The History of the Modern Drumset

If you’re into drums and drummers, this is a good history of how the modern drumset evolved.

The modern (or contemporary) drumset (“batterie” in French, meaning also “drumming” and “drum corps”), also called “jazz drums” (or “drum kit” to describe a group of drums played by one musician or “trap drums” to designate the use of pedals or perhaps sound effects), appeared in the early twentieth century in the United States of America. Nevertheless, we can already see the beginnings of this instrument with the appearance of “one-man band” at the end of the Middle Ages in Europe, which used a bass drum attached in the back and a beater attached to an axis of rotation and operated by a string attached to a foot.The bass drum pedal appears in the early twentieth century and the hi-hat pedal (or “high-hat”, “charleston” in French) appears in the 20s with the first big bands playing sitting on dancing paddle steamer or ballroom in New Orleans, the birthplace of jazz and blues.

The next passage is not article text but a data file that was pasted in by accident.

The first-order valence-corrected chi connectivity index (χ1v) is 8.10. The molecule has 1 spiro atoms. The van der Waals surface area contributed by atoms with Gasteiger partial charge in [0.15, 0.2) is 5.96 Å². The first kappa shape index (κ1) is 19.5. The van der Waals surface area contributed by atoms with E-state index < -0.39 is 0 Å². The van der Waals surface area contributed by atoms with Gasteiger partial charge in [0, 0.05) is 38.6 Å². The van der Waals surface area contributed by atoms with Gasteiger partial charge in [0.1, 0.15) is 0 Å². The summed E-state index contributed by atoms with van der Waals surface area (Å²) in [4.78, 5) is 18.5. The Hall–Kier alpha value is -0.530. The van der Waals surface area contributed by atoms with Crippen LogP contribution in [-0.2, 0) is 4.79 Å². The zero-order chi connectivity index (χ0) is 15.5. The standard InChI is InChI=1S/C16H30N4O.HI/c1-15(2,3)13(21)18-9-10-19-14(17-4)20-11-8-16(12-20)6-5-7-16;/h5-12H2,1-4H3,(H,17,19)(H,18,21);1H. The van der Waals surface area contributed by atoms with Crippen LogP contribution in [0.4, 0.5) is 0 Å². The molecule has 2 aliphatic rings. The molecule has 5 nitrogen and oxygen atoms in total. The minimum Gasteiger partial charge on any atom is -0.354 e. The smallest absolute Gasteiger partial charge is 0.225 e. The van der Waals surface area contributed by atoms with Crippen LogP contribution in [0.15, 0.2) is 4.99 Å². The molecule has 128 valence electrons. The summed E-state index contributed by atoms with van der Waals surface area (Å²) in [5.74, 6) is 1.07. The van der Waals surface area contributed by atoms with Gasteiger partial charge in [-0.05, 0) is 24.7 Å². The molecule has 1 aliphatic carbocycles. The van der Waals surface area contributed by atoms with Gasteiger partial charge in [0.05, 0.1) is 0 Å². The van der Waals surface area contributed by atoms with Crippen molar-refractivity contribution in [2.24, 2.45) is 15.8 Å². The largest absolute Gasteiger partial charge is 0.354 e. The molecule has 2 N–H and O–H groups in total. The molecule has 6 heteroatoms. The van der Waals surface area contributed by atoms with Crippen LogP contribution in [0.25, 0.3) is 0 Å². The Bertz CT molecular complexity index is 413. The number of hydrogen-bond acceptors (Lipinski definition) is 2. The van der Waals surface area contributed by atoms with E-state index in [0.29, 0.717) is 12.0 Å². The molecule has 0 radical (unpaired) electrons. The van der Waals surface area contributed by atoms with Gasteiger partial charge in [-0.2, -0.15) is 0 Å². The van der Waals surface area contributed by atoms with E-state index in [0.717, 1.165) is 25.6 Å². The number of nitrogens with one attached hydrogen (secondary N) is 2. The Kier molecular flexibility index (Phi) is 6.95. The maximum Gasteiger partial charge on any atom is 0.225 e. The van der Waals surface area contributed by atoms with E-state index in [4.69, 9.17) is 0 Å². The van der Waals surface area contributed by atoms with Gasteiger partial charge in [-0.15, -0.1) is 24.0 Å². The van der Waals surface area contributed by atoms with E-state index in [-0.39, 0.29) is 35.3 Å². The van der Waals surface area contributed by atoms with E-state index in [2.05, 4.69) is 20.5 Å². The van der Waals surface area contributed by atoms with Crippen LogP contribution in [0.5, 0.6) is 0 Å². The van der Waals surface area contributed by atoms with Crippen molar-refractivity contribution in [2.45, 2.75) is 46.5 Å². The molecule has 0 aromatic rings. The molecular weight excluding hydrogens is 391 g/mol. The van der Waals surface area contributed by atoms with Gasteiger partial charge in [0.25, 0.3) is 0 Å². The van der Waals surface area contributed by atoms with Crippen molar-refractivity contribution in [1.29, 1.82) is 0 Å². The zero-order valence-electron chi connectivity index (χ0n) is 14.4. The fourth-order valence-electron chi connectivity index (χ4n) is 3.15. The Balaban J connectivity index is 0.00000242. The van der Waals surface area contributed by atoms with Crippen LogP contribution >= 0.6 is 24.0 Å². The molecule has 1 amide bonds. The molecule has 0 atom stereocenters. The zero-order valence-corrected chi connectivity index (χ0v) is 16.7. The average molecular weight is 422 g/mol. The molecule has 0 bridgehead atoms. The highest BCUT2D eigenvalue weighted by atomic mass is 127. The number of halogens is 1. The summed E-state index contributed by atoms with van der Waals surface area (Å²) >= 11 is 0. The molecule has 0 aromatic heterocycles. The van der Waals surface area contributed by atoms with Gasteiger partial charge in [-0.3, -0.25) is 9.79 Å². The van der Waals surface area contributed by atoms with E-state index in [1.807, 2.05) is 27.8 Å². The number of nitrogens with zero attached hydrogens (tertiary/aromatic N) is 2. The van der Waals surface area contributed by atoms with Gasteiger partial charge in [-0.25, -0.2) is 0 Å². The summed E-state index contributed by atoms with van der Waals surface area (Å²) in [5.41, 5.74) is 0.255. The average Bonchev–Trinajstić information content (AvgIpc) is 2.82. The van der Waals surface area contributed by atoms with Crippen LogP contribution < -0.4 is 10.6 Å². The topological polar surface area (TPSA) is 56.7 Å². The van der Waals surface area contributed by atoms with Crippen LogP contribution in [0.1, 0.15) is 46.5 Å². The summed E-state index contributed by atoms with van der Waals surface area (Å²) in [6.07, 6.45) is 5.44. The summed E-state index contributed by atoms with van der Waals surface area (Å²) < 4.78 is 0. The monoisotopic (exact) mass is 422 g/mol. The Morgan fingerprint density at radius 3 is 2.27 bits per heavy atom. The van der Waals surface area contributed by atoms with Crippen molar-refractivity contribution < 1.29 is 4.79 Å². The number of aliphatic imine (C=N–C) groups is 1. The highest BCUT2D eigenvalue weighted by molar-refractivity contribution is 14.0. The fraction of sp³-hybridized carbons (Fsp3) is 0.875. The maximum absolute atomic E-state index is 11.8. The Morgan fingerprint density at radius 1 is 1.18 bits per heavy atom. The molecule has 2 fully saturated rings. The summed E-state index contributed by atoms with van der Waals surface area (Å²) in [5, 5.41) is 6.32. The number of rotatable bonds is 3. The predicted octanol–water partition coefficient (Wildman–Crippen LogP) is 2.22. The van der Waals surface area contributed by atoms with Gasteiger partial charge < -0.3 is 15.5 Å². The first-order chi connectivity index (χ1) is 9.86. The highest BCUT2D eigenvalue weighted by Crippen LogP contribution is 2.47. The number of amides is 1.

In fact, to understand the modern drumset, you must first know that all the instruments that compose it, if we exclude all extensions, pedals and stands, which are there to help to use them, and are the only true inventions that make the drumset a modern instrument, are instruments whose origin dates back to the dawn of humanity (as most percussion instruments).

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Alan Cross

is an internationally known broadcaster, interviewer, writer, consultant, blogger and speaker. In his 40+ years in the music business, Alan has interviewed the biggest names in rock, from David Bowie and U2 to Pearl Jam and the Foo Fighters. He’s also known as a musicologist and documentarian through programs like The Ongoing History of New Music.

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